## 1. Overview

In this tutorial, we’ll discuss creating a balanced binary search tree (BST) from a sorted list. Firstly, we’ll explain the meaning of balanced binary search trees.

Then, we’ll discuss the top-down and bottom-up approaches and compare them.

## 2. Balanced Binary Seach Tree

In the beginning, let’s define the meaning of balanced binary search trees. **AÂ balanced binary tree is a tree whose height is **, where is the number of nodes inside the tree.

For each node inside the balanced tree, the height of the left subtree mustn’t differ by more than one from the height of the right subtree.

On the other hand, **a binary search tree is a binary tree, where the left subtree of each node contains values smaller than the root of the subtree. Similarly, the right subtree contains values larger than the root of the subtree**.

Let’s take an example of a balanced binary search tree:

As we can see, the left subtree of the node contains nodes and , which are smaller than . Similarly, the right subtree contains nodes , and , which are larger than .

We can note that this condition holds for all nodes inside the tree. Therefore, this is a binary search tree.

On the other hand, we can note that the left subtree of the node has a height equal to 2. Similarly, the height of the right subtree of the node is 3. Hence, the difference is 1.

We can also note that this condition holds for all nodes inside the tree. Hence, this is a balanced binary search tree.

## 3. Creating a Balanced BST

When creating a balanced BST we need to keep the height condition in mind. First of all, let’s think about the best node to put as the root.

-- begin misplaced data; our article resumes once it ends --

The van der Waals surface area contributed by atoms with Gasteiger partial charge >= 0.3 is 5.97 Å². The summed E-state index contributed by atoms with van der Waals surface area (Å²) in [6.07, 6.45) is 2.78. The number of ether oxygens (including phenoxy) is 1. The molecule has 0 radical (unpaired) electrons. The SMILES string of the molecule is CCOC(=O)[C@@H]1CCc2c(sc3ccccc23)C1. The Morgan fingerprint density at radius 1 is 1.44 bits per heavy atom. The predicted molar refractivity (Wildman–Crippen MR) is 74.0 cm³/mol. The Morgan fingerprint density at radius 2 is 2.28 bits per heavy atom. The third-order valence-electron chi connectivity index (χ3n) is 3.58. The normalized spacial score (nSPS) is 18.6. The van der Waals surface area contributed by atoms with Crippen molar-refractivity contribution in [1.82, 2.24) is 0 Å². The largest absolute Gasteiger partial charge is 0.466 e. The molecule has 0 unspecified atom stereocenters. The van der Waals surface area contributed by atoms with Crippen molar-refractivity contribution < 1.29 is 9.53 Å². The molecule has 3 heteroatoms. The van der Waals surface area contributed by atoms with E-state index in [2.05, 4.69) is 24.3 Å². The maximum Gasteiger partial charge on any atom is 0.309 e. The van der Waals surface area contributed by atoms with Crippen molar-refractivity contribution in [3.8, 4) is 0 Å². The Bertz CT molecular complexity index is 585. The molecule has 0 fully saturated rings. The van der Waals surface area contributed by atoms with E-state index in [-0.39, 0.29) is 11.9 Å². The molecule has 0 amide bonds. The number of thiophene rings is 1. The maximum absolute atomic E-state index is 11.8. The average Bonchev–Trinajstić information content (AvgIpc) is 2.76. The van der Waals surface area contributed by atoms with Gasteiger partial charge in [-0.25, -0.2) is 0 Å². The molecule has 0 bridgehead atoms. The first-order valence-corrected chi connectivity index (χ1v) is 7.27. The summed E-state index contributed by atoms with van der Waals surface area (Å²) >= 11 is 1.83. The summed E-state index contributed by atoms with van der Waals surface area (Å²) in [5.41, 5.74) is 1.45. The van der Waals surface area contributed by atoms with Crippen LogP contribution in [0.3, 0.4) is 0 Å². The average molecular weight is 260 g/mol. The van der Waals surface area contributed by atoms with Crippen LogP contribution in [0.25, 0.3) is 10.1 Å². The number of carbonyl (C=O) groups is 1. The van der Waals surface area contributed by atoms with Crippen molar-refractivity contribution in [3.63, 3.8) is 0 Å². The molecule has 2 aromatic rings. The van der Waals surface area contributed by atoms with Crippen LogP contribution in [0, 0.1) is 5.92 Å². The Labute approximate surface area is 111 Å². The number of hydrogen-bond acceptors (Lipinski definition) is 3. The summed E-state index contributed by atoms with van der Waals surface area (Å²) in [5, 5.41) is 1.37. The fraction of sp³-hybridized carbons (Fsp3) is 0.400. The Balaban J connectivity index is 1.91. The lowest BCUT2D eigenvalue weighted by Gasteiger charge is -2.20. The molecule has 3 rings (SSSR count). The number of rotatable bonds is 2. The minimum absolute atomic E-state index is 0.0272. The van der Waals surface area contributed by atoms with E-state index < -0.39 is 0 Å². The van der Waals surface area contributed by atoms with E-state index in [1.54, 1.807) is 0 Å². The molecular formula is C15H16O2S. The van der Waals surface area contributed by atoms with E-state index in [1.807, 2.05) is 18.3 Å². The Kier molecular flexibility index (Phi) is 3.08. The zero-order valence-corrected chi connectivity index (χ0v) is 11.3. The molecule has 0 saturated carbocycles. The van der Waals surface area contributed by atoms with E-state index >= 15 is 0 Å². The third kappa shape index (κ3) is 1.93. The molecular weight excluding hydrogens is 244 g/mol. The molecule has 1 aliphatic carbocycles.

Since we need the tree to be balanced,** we must put the middle value as the root**. After that, **we can add the values before the middle to the left of the tree. **Therefore, all smaller values will be added to the left subtree.

Similarly, **we’ll add the values after the middle to the right of the tree**, which will cause all larger values to be added to the right subtree.

However, getting the middle element depends on the type of list we have. If the list supports random access, like an array, we can simply get the middle element, put it as the root, then recursively add the left and right subtrees. We call this the top-down approach.

However, if we only have a pointer to the first element in the list, getting the middle element is a little trickier. Therefore, we’ll use the bottom-up approach in this case.

First, we’ll discuss the top-down approach. Then, we’ll move to the bottom-up approach.

## 4. Top-Down Approach

**The top-down approach uses a sorted array to create a balanced BST**. Therefore, we can access any index inside the array in constant time.

Let’s have a look at the top-down approach to creating a balanced BST:

```
algorithm TopDownBST(A, L, R):
// INPUT
// A = The sorted array
// L = The left side of the current range
// R = The right side of the current range
// OUTPUT
// The root of the balanced BST
if L > R:
return null
mid <- (L + R) / 2
root.value <- A[mid]
root.left <- TopDownBST(A, L, mid - 1)
root.right <- TopDownBST(A, mid + 1, R)
return root
```

The initial call for this function passes the array , the value of is zero and is , where is the size of the array.

In the beginning, we check to see if we reached an empty range. In this case, we simply return , indicating an empty object.